September 09, 2022
For regular readers of this column, my choice to spotlight the National Bowhunter Education Foundation (NBEF) in this normally business-oriented space might come as a surprise. But rest assured, this is no mistake!
As Bowhunter Magazine continues to celebrate its 50th Anniversary and pay tribute to industry partners — those companies that have not only provided invaluable support to the Bowhunter Magazine brand but also to the growth and improvement of the Bowhunting community as a whole — the ongoing role of the nonprofit NBEF cannot be overlooked or underestimated. And Bowhunter Magazine and key staff members have given wholehearted support to Bowhunter Education since the very beginning of the program, and we’ve always held the point of view that not only is bowhunter education vital to our future, but it’s also good business!
Bowhunter education got its start in 1969 when New Jersey bowhunter and retired Boy Scouts of America executive Bill Wadsworth developed a program at the request of the New York State Field Archers and Bowhunters Association. Incidentally, this was about the same time that Bowhunter Magazine Founder M.R. James was beginning to form his idea for the first bowhunting-only magazine, which would come together a couple of years later.
Bill Wadsworth worked tirelessly to refine his bowhunter education program for nearly a decade, convinced that it was the best way to not only make for safer and more successful bowhunters but also to protect his favorite pastime from a growing anti-hunting contingent. By the mid ‘70s, Bill’s program had gone nationwide under the auspices of the National Field Archery Association’s Bowhunting and Conservation Committee, bringing on the likes of long-time Bowhunter Conservation Editor Dr. Dave Samuel to develop a program that would stand the test of time and ultimately become “one of the principal deterrents to the antihunters’ efforts to eliminate bowhunting.”
By the late ‘70s, the growth of bowhunting and the expanded need for educational services had outpaced the capabilities and scope of the NFAA-committee-level program, not to mention the need for a curriculum developed not only by hardcore bowhunters but by professional educators had more than justified establishing a separate and independent 501 (c)3 corporation. The first official board meeting of the newly formed National Bowhunter Education Foundation took place in mid-October of ‘79 at TVA’s Land Between the Lakes.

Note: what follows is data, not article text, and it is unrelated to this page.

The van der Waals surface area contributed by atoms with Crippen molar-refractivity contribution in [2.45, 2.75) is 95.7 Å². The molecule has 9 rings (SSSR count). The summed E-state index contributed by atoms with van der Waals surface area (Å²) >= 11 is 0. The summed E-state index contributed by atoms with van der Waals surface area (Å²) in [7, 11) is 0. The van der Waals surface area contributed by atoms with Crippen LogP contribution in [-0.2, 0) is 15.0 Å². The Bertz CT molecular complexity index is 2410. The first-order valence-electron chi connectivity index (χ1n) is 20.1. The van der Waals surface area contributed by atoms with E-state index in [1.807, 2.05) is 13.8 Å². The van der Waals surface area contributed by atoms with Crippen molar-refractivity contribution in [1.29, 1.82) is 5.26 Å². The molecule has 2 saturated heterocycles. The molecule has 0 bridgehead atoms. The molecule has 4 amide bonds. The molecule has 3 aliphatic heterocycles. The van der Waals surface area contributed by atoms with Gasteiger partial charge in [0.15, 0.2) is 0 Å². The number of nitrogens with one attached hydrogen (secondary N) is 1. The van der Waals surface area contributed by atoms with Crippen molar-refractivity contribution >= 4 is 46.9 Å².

Bill Wadsworth’s original bowhunter education program, which had continued to evolve during the NFAA committee days, included the development of teaching practices and protocols and creation of student and teacher manuals, a host of supportive graphics, along with other educational materials. While to be clear, in the early days Bowhunter Education was not universally accepted by members of the archery industry because some viewed it as an obstacle to participation and growth of the sport, especially when proficiency testing or mandatory bowhunter education was suggested. And even board members had heated arguments over a variety of different subjects. Guess what? Seems bowhunters are passionate, opinionated folks!
But through it all, the dedicated members of that original NBEF Board (and ensuing Boards) solidified Bowhunter Education through strategic industry relationships as well as cooperation with the National Association of Hunter Safety Coordinators (now the IHEA), which was key to the addition of bowhunting curriculum to state hunter education programs and proving the need for more bowhunter education.
As Dr. Dave Samuel remembered from those early years, the NBEF team accomplished a ton: “…64 instructor workshops took place, the basic student manual went into its 10th printing, 20 states and provinces placed their names and logos on the cover of the student manual, and the NBEF published a ‘Bowhunter Instructor Training Manual,’ as well as an important set of eight educational deer targets…” Now being called the International Bowhunter Education Program (IBEP), the NBEF’s program was well on its way to being hailed as the preeminent accredited program of its type and being accepted not only across North America but also in many other parts of the world.
Before long, Bowhunter Education had become the largest such organization with many thousands of volunteer instructors reaching tens of thousands of students each year. During the ‘90s, Bowhunter Education moved online and by the early 2000s had introduced Internet Distance Learning and a newly modeled “Today’s Bowhunter” student manual (an updated version of that manual is still in use). Since 1979, over 3 million bowhunters have taken the IBEP and been certified. And in just the last couple of years (during the pandemic), over 90,000 students took the course online!
Today, the NBEF also offers a wide variety of complementary resources, including the “Today’s Crossbow” manual; “Today’s 3-in-1 Responsibility Guide” covering treestand use, shot placement, and game recovery; an “Urban Bowhunting Guide;” and a long list of educational tools from posters, flipcharts, and diagrams to Advanced Anatomy Shot Placement Guides with overlays and even Mini 3-D Deer and Bear Models to perfectly illustrate proper shot placement.
Simply put, after nearly 50 years, the NBEF remains in the business of being the leading advocate for doing things right while bowhunting, and for that they earn a tip of the Bowhunter cap!
For more information, go to NBEF.org, email email@example.com, or contact NBEF Executive Director Marilyn Bentz, P.O. Box 2934, Rapid City, SD 57709; (605) 716-0596.